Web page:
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COVID-19: Afghans endure dire challenges in Ramadan amid lockdown

With the coronavirus spreading rapidly throughout the country, Afghanistan is now on the brink of economic collapse. Prior to the introduction of the virus, the Central Asian nation was host to a number of problems, most notably war, poverty, and unemployment. However, the coronavirus has exacerbated the situation, leaving millions of Afghans to suffer throughout the month of Ramadan.

The government-imposed lockdown and quarantine has forced businesses to shut down, resulting in up to six million people losing their jobs in a country where over 80% of the population live below the poverty line.

Furthermore, international NGOs have drastically reduced the amount of aid they would have normally provided to the country. Last month, US funding was reduced by $1billion over a political spat between the nation’s leader following the disputed presidential election that took place in September 2019.

As Afghanistan is a low resource economy highly dependent on international aid, the government is struggling to provide its citizens with adequate food and water security. As a result, the crisis has had a detrimental impact on the millions of poor families that rely on informal work to survive and earn a basic income.

“This Ramadan is the hardest we have ever been through. If we don’t find food, we’re fasting round the clock” said Miya Gul who, prior to the pandemic, worked at the local bazaar assisting vendors in transporting their goods.

“Last year, my income was around 300 afghani ($3.70) a day. Now there is no work, and if there is, I earn around 50 afghani ($0.66)” Gul added.

“We have to send our children to work in the streets. We buy food for whatever money they make. Our daughter Nodira sometimes gets a potato or a tomato at the bazaar. She is seven years old.”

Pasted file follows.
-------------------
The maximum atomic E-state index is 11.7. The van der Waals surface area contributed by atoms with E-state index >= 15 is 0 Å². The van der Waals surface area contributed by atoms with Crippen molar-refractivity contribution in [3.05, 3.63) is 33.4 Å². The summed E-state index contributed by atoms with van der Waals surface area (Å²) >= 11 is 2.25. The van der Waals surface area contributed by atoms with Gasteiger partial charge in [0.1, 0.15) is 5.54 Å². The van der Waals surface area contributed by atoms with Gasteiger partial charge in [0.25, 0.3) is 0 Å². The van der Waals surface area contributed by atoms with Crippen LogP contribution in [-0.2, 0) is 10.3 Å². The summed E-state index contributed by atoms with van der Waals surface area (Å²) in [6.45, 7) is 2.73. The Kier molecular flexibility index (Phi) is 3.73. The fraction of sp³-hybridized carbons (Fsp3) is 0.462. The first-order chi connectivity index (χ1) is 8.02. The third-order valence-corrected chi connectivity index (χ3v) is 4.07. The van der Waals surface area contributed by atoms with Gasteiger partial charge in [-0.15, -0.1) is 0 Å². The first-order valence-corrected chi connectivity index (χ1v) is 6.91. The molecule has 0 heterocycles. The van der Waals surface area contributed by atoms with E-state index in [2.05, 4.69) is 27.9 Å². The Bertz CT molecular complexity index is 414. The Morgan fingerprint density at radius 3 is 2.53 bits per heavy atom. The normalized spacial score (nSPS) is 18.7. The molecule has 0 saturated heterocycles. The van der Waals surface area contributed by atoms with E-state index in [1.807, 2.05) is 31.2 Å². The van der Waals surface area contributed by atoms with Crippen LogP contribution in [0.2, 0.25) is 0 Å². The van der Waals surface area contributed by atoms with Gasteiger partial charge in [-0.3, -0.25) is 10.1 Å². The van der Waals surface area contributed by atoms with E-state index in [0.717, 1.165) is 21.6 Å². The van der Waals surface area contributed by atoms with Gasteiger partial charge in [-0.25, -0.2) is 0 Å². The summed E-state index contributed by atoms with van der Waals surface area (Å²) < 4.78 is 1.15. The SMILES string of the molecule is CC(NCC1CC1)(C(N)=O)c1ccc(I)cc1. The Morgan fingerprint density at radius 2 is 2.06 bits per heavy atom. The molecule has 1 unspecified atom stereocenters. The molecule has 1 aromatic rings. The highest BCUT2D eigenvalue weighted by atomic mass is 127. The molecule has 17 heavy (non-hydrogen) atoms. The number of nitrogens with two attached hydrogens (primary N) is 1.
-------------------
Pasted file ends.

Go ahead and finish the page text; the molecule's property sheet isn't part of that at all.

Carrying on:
In the past month, the price of basic necessities on which many poor Afghans rely on have rapidly increased. Prior to the pandemic, a canister of water would sell at 5 Afghani ($0.07), however today the price has been doubled and water is now hard to come by in many of the country’s impoverished camps.

The local government in Kabul have been distributing wheat, flour, rice, and oil to many impoverished families. However, with limited funding and resources and reduced aid from NGOs and donors, they are unable to reach everyone and the rapid spread of the virus is more than what they can handle.

The dire circumstances have forced many back on the streets to beg, arguing that poverty and the inability to provide for their families is forcing them to risk their lives. “Older people are patient but children do not understand what’s going on, they keep on asking for food” said Inzar Gul Safi, a resident of one of the many camps in the city.

For many in Afghanistan, the pandemic has made the blessed month of Ramadan a challenging time. Forced to beg, millions are risking their lives to scrape by a living, and without international support and a coordinated effort to combat the pressing matters at hand, many more Afghans will suffer in the months to come.

The deadly coronavirus was first detected in Wuhan, China in December, but is now prevalent in 212 countries and territories around the world as well as 2 international conveyances.

At the time of writing, there are over 4 million registered coronavirus cases worldwide, with more than 276,000 deaths.

Indeed we belong to Allāh, and to Him we shall return. We ask Allāh (subḥānahu wa taʿālā) to keep us all safe, healthy, and able to take this opportunity to turn back to Him, seeking forgiveness.

May Allāh (subḥānahu wa taʿālā) cure our sick, protect our elderly, and accept those that have returned to him after having the coronavirus as martyrs, āmīn. It is also important to note that over 1.3 million people have now recovered so far from the deadly virus, alhamdulillāh





About Muhammad Mussa

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